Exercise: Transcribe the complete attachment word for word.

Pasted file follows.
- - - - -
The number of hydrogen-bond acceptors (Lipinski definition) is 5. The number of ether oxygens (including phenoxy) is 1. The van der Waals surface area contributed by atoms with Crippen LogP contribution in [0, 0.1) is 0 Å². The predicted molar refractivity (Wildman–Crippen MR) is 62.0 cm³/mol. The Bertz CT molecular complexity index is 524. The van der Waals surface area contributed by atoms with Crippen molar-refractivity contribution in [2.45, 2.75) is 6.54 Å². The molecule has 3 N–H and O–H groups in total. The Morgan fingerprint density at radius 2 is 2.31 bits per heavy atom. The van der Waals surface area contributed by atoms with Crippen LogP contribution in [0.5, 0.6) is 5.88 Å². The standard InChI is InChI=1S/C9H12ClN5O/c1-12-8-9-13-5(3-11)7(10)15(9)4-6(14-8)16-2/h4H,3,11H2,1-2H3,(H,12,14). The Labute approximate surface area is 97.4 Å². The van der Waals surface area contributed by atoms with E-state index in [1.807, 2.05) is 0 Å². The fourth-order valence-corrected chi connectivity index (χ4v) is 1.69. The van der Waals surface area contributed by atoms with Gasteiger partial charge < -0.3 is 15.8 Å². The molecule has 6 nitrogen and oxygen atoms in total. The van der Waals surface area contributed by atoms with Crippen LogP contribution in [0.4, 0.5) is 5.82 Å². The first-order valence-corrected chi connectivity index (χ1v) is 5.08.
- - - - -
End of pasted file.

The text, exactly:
The number of hydrogen-bond acceptors (Lipinski definition) is 5. The number of ether oxygens (including phenoxy) is 1. The van der Waals surface area contributed by atoms with Crippen LogP contribution in [0, 0.1) is 0 Å². The predicted molar refractivity (Wildman–Crippen MR) is 62.0 cm³/mol. The Bertz CT molecular complexity index is 524. The van der Waals surface area contributed by atoms with Crippen molar-refractivity contribution in [2.45, 2.75) is 6.54 Å². The molecule has 3 N–H and O–H groups in total. The Morgan fingerprint density at radius 2 is 2.31 bits per heavy atom. The van der Waals surface area contributed by atoms with Crippen LogP contribution in [0.5, 0.6) is 5.88 Å². The standard InChI is InChI=1S/C9H12ClN5O/c1-12-8-9-13-5(3-11)7(10)15(9)4-6(14-8)16-2/h4H,3,11H2,1-2H3,(H,12,14). The Labute approximate surface area is 97.4 Å². The van der Waals surface area contributed by atoms with E-state index in [1.807, 2.05) is 0 Å². The fourth-order valence-corrected chi connectivity index (χ4v) is 1.69. The van der Waals surface area contributed by atoms with Gasteiger partial charge < -0.3 is 15.8 Å². The molecule has 6 nitrogen and oxygen atoms in total. The van der Waals surface area contributed by atoms with Crippen LogP contribution in [0.4, 0.5) is 5.82 Å². The first-order valence-corrected chi connectivity index (χ1v) is 5.08.